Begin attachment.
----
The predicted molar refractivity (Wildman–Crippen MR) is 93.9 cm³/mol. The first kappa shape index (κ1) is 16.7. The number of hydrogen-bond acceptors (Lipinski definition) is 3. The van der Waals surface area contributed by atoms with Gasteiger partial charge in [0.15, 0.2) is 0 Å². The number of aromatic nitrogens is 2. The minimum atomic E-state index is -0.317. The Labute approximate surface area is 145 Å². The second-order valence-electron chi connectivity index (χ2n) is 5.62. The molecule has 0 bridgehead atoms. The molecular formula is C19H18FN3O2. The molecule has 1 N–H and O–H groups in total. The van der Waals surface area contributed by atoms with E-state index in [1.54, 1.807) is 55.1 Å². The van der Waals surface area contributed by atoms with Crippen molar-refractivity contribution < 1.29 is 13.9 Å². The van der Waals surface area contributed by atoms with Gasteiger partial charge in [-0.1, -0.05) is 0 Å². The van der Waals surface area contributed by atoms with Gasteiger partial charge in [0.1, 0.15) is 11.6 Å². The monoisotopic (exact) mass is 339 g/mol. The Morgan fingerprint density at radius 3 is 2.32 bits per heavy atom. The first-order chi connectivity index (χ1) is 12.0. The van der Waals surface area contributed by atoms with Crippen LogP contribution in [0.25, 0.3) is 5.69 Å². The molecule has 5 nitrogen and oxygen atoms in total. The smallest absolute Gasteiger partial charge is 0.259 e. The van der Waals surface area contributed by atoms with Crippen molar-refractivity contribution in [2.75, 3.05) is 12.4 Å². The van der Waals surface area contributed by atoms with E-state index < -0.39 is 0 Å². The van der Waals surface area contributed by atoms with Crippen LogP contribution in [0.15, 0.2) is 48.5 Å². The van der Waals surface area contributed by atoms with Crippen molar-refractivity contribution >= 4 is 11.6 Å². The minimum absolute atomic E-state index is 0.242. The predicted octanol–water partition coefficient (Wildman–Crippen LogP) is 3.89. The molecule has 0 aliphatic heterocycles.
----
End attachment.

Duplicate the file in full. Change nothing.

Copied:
The predicted molar refractivity (Wildman–Crippen MR) is 93.9 cm³/mol. The first kappa shape index (κ1) is 16.7. The number of hydrogen-bond acceptors (Lipinski definition) is 3. The van der Waals surface area contributed by atoms with Gasteiger partial charge in [0.15, 0.2) is 0 Å². The number of aromatic nitrogens is 2. The minimum atomic E-state index is -0.317. The Labute approximate surface area is 145 Å². The second-order valence-electron chi connectivity index (χ2n) is 5.62. The molecule has 0 bridgehead atoms. The molecular formula is C19H18FN3O2. The molecule has 1 N–H and O–H groups in total. The van der Waals surface area contributed by atoms with E-state index in [1.54, 1.807) is 55.1 Å². The van der Waals surface area contributed by atoms with Crippen molar-refractivity contribution < 1.29 is 13.9 Å². The van der Waals surface area contributed by atoms with Gasteiger partial charge in [-0.1, -0.05) is 0 Å². The van der Waals surface area contributed by atoms with Gasteiger partial charge in [0.1, 0.15) is 11.6 Å². The monoisotopic (exact) mass is 339 g/mol. The Morgan fingerprint density at radius 3 is 2.32 bits per heavy atom. The first-order chi connectivity index (χ1) is 12.0. The van der Waals surface area contributed by atoms with Crippen LogP contribution in [0.25, 0.3) is 5.69 Å². The molecule has 5 nitrogen and oxygen atoms in total. The smallest absolute Gasteiger partial charge is 0.259 e. The van der Waals surface area contributed by atoms with Crippen molar-refractivity contribution in [2.75, 3.05) is 12.4 Å². The van der Waals surface area contributed by atoms with E-state index < -0.39 is 0 Å². The van der Waals surface area contributed by atoms with Crippen LogP contribution in [0.15, 0.2) is 48.5 Å². The van der Waals surface area contributed by atoms with Crippen molar-refractivity contribution >= 4 is 11.6 Å². The minimum absolute atomic E-state index is 0.242. The predicted octanol–water partition coefficient (Wildman–Crippen LogP) is 3.89. The molecule has 0 aliphatic heterocycles.